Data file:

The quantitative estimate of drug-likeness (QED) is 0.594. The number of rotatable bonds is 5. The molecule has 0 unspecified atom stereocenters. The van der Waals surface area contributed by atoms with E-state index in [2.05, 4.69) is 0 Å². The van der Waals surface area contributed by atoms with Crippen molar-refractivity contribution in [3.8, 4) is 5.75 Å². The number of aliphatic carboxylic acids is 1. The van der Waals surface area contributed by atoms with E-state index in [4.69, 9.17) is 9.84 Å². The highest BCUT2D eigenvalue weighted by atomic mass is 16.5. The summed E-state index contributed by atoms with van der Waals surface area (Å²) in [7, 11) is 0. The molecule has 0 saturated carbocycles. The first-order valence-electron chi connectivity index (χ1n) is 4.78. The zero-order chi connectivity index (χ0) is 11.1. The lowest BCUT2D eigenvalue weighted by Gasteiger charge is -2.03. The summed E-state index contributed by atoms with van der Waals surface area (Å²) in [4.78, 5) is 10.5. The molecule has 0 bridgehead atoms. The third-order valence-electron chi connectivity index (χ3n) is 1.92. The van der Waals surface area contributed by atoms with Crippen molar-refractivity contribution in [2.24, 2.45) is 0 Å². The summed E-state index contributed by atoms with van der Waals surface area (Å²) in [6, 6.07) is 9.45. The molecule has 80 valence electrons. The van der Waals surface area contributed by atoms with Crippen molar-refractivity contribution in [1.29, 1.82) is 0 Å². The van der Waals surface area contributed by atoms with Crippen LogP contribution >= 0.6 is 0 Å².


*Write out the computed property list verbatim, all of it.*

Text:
The quantitative estimate of drug-likeness (QED) is 0.594. The number of rotatable bonds is 5. The molecule has 0 unspecified atom stereocenters. The van der Waals surface area contributed by atoms with E-state index in [2.05, 4.69) is 0 Å². The van der Waals surface area contributed by atoms with Crippen molar-refractivity contribution in [3.8, 4) is 5.75 Å². The number of aliphatic carboxylic acids is 1. The van der Waals surface area contributed by atoms with E-state index in [4.69, 9.17) is 9.84 Å². The highest BCUT2D eigenvalue weighted by atomic mass is 16.5. The summed E-state index contributed by atoms with van der Waals surface area (Å²) in [7, 11) is 0. The molecule has 0 saturated carbocycles. The first-order valence-electron chi connectivity index (χ1n) is 4.78. The zero-order chi connectivity index (χ0) is 11.1. The lowest BCUT2D eigenvalue weighted by Gasteiger charge is -2.03. The summed E-state index contributed by atoms with van der Waals surface area (Å²) in [4.78, 5) is 10.5. The molecule has 0 bridgehead atoms. The third-order valence-electron chi connectivity index (χ3n) is 1.92. The van der Waals surface area contributed by atoms with Crippen molar-refractivity contribution in [2.24, 2.45) is 0 Å². The summed E-state index contributed by atoms with van der Waals surface area (Å²) in [6, 6.07) is 9.45. The molecule has 80 valence electrons. The van der Waals surface area contributed by atoms with Crippen molar-refractivity contribution in [1.29, 1.82) is 0 Å². The van der Waals surface area contributed by atoms with Crippen LogP contribution >= 0.6 is 0 Å².